I use a size 18 Sphere Beast hook.

A small super-strong Dibber float.

Use a Dacron connector to pink Microbore elastic.

"My rig is dead simple and designed to avoid tangles and enable the bait to have a natural fall through the water."

My rig is dead simple and designed to avoid tangles and enable the bait to have a natural fall through the water. Through past experience I know the fish on this lake like to feed in a top two feet of water; a bit deeper than on many lakes, so I’ll set the rig to fish at this depth. I use Cenex Hybrid mono in 0.20mm for the rig body. This is a very tough and quite stiff line, ideal for avoiding time wasting tangles The hooklength is the same line in 0.14mm to a size 18 Sphere Beast hook. A small bait band holds the 6mm fishery pellet tight to the bend of the hook. 

I’m using a sturdy 0.4 Dibber float with three no.8 shot right under the float and two no.10 shot strung between the float and the hook. I like to have a couple of small shot down the line to give a nice fall through the water. Most bites will come as the bait is falling through the water, and I’ll slap the rig every minute or so to keep the bait sinking and also to attract the fish. 

I’ve got the pink Xitan Microbore elastic through the top kit of the pole to a Dacron connector. This is a nice soft elastic, rated 7-9, ideal for this sort of work, and with the puller kit I can exert just the right amount of pressure on the fish. With this balanced kit I expect to lose very few fish, be they skimmers or double-figure carp. 

Bait wise, this is really simple fishing. It is important to keep a steady trickle of 6mm fishery pellets going in. I like to feed about every thirty seconds with roughly eight pellets at a time. Try to get into the habit of feeding even when you hook a fish, or the bites slow down, as this will draw more fish in and keep the bites coming. 

When a big carp cruises through I will normally have a quick go for it. Try to guess where the carp is heading and drop the hookbait in front of it. Some times, perhaps most of the time, they will ignore it, but you don’t need many of these bigger carp to boost your weight significantly.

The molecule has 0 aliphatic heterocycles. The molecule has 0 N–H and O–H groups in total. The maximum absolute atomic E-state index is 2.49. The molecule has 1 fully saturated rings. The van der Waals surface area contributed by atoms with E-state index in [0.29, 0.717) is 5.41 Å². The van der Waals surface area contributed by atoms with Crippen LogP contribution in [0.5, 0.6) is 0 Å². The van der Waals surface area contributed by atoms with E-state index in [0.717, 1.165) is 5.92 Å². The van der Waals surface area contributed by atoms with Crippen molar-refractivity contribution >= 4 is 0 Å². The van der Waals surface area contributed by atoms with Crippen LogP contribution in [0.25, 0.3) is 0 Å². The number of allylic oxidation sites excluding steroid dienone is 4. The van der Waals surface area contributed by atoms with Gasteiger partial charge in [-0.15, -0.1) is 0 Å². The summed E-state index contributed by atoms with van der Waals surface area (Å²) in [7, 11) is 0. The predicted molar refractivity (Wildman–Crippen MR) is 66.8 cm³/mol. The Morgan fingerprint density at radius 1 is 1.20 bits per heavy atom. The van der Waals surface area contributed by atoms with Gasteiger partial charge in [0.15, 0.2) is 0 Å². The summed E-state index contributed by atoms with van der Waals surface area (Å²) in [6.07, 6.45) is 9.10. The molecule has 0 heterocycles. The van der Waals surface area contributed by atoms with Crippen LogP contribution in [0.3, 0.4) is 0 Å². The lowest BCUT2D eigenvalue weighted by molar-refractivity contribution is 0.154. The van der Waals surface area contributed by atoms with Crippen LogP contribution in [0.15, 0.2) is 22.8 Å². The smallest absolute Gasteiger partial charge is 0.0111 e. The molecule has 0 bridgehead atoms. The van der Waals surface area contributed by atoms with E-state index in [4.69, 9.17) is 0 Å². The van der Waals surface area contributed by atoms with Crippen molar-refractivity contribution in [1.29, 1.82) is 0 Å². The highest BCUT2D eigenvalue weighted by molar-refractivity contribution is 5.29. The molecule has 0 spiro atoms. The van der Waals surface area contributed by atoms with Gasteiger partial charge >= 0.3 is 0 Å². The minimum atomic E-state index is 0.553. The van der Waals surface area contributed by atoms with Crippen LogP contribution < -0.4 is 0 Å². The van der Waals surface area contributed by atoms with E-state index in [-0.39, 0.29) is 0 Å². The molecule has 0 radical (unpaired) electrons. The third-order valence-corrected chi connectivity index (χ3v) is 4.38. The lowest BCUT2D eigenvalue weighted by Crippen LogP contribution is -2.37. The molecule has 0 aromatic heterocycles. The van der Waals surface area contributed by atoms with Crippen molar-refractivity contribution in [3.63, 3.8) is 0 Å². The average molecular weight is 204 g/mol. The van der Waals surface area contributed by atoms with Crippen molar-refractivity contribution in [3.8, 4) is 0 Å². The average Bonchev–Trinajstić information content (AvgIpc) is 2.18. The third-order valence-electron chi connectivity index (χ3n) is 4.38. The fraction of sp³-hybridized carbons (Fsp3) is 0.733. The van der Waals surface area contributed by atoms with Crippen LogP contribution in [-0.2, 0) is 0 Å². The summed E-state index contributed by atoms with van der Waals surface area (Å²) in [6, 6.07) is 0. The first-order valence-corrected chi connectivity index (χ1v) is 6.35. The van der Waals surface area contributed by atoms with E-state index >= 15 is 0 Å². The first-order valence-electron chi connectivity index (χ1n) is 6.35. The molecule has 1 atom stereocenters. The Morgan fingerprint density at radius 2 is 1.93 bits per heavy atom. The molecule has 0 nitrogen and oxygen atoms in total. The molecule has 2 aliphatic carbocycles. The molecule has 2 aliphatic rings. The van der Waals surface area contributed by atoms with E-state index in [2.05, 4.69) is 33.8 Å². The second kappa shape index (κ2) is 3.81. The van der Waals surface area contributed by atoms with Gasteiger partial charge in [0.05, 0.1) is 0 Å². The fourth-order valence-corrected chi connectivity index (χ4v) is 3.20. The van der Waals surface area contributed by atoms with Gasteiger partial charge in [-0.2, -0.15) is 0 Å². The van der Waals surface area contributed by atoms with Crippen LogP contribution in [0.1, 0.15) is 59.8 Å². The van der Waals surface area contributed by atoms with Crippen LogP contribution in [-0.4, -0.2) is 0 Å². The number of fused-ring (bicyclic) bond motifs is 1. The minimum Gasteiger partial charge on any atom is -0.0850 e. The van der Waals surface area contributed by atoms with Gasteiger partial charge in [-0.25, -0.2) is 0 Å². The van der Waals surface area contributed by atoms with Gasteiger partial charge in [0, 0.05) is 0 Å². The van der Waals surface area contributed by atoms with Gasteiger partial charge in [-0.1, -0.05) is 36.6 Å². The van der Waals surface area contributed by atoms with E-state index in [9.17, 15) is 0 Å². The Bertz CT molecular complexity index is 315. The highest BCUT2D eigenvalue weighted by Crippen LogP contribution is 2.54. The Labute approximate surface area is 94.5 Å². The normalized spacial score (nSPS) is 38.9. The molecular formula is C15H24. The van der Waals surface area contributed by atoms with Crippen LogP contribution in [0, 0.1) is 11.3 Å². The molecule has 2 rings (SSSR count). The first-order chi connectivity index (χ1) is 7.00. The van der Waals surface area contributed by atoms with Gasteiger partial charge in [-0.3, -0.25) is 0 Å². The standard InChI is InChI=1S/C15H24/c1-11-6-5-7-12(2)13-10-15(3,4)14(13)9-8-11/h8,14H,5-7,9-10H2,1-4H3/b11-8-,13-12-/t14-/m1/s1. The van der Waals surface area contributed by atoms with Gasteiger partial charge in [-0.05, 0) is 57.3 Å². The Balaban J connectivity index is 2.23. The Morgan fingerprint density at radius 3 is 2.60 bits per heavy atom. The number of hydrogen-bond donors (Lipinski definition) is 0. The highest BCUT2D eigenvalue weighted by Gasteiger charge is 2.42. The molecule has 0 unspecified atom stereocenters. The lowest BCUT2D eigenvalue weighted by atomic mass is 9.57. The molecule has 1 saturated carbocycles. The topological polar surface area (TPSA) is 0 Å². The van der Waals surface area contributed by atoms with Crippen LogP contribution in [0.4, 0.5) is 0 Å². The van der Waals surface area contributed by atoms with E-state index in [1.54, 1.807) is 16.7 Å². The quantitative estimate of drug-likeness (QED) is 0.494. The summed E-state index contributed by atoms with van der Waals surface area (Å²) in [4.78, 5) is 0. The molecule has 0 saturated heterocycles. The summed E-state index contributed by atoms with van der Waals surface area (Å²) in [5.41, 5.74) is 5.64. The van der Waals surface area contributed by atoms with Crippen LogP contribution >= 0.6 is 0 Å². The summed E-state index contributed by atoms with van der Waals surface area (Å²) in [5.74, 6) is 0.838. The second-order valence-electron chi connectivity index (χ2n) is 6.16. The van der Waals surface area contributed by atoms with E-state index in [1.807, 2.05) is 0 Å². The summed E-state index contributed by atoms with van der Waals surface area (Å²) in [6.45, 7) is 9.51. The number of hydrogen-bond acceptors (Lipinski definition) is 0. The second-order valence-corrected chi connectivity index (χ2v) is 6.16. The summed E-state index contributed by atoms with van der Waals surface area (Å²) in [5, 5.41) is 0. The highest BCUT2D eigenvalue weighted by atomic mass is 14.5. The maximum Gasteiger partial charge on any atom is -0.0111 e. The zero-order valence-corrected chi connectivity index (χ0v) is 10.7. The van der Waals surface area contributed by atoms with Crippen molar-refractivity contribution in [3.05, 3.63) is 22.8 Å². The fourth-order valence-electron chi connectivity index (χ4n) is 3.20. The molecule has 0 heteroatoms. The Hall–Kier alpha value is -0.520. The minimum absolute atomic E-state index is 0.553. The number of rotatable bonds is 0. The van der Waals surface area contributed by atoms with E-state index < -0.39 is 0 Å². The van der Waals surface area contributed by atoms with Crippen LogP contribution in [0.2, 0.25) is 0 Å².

It has been a funny old day. The weather has gone from bright sunshine one minute to heavy downpours the next. The warm water temperatures mean that the fish are happy to be in the upper layers though and the bites have kept coming at regular intervals. As always, I’ve caught a few and missed a few, and it has been an enjoyable mornings fishing. 

Whether you are new to pole fishing, or an old hand, give shallow fishing a go. It’s great fun and is also a brilliant way of improving your pole-handling skills too. 


Jon Whincup



Jon’s Tackle

Sphere Zero-G PT+ Pole

Rig line 0.20mm Cenex Hybrid Mono 

Hook length 0.14mm Cenex Hybrid Mono

Size 18 Sphere Beast hook

Dibber Float

Pink Cenex Microbore Elastic


Jon’s Bait

4mm Feed Pellet

6mm Banded Pellet Hookbait

A nice bonus carp hits the net.

Get your set-up right and you will be much more efficient.

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Keep feeding every few seconds, even when playing a fish.

The awesome Zero-G PT+ pole means I can fish comfortably all day.

The Method Feeder for Crucian Carp

I’ve come to Harris Lake on the Marsh Farm Complex today to see if I can get among the crucians that reside here. Tactics for today will be groundbait on the Method Feeder, which is a deceptively simple tactic. In my mind the art of fishing the Method Feeder really comes down to two key points, the first is mixing the groundbait to the perfect consistency, the other is regular accurate casting to the same spot, so the use of a riddle for the groundbait and using the reels line clip are both extremely important.

First job on arrival is to get some groundbait mixed, and as its only going to be a morning session I’m going to mix half a bag of Champion’s Method Robin & Krill. 

A really useful instruction on the front of each packet of the Champion’s range of groundbait is a guide to the amount of water needed to mix a bag up perfectly. So, in this case, I’m adding half the amount needed for a full bag. A quick mix using a Groundbait Whisk and this is left for ten minutes to absorb the moisture whilst I set up. After ten minutes I give it another mix before running it through a fine Match Riddle a couple of times which removes all of the lumps, adds some air making it light and fluffy, and leaves a really fine mix which is perfect for the Method Feeder Mould. 

Cenex lines, try them, you will be impressed.

The rig, simple and free-running! 

Crucians love Robin & Krill.

Connector Beads create a strong quick-change link.

"On the business end is a 30g Hydrus Metal Method Feeder, which comes to rest against a medium Connector Bead."

Plastic fantastic

As for tackle today, and with crucians in mind, I’m keeping everything quite refined, so my trusted Browning Hotrod Bomb Rod comes into play teamed up with a Sphere MgTi 930 reel. As there is no need to cast far, no more than 25 yards, I’ve loaded it with Cenex 0.16mm Feeder Mono.